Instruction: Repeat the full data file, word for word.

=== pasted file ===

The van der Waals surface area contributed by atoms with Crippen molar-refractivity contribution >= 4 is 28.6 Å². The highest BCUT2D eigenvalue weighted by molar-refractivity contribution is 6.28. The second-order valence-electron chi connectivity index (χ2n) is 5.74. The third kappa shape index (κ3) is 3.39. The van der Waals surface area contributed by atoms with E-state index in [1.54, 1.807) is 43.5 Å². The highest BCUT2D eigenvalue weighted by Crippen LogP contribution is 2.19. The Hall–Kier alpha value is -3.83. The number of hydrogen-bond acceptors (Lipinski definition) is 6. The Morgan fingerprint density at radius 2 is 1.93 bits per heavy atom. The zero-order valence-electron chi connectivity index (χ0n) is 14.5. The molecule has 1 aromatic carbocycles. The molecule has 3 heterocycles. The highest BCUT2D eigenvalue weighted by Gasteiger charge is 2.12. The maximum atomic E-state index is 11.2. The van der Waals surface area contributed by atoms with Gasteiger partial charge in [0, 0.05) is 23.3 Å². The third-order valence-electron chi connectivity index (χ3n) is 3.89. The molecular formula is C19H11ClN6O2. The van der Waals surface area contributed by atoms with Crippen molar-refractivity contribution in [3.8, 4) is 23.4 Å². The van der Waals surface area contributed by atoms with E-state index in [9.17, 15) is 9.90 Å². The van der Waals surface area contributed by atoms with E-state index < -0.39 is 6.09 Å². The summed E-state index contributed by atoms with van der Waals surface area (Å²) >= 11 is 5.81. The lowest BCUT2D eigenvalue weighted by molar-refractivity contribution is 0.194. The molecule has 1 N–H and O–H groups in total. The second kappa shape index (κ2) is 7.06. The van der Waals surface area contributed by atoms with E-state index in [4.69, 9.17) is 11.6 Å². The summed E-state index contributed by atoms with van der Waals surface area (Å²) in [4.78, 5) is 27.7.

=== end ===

The van der Waals surface area contributed by atoms with Crippen molar-refractivity contribution >= 4 is 28.6 Å². The highest BCUT2D eigenvalue weighted by molar-refractivity contribution is 6.28. The second-order valence-electron chi connectivity index (χ2n) is 5.74. The third kappa shape index (κ3) is 3.39. The van der Waals surface area contributed by atoms with E-state index in [1.54, 1.807) is 43.5 Å². The highest BCUT2D eigenvalue weighted by Crippen LogP contribution is 2.19. The Hall–Kier alpha value is -3.83. The number of hydrogen-bond acceptors (Lipinski definition) is 6. The Morgan fingerprint density at radius 2 is 1.93 bits per heavy atom. The zero-order valence-electron chi connectivity index (χ0n) is 14.5. The molecule has 1 aromatic carbocycles. The molecule has 3 heterocycles. The highest BCUT2D eigenvalue weighted by Gasteiger charge is 2.12. The maximum atomic E-state index is 11.2. The van der Waals surface area contributed by atoms with Gasteiger partial charge in [0, 0.05) is 23.3 Å². The third-order valence-electron chi connectivity index (χ3n) is 3.89. The molecular formula is C19H11ClN6O2. The van der Waals surface area contributed by atoms with Crippen molar-refractivity contribution in [3.8, 4) is 23.4 Å². The van der Waals surface area contributed by atoms with E-state index in [9.17, 15) is 9.90 Å². The van der Waals surface area contributed by atoms with E-state index < -0.39 is 6.09 Å². The summed E-state index contributed by atoms with van der Waals surface area (Å²) >= 11 is 5.81. The lowest BCUT2D eigenvalue weighted by molar-refractivity contribution is 0.194. The molecule has 1 N–H and O–H groups in total. The second kappa shape index (κ2) is 7.06. The van der Waals surface area contributed by atoms with E-state index in [4.69, 9.17) is 11.6 Å². The summed E-state index contributed by atoms with van der Waals surface area (Å²) in [4.78, 5) is 27.7.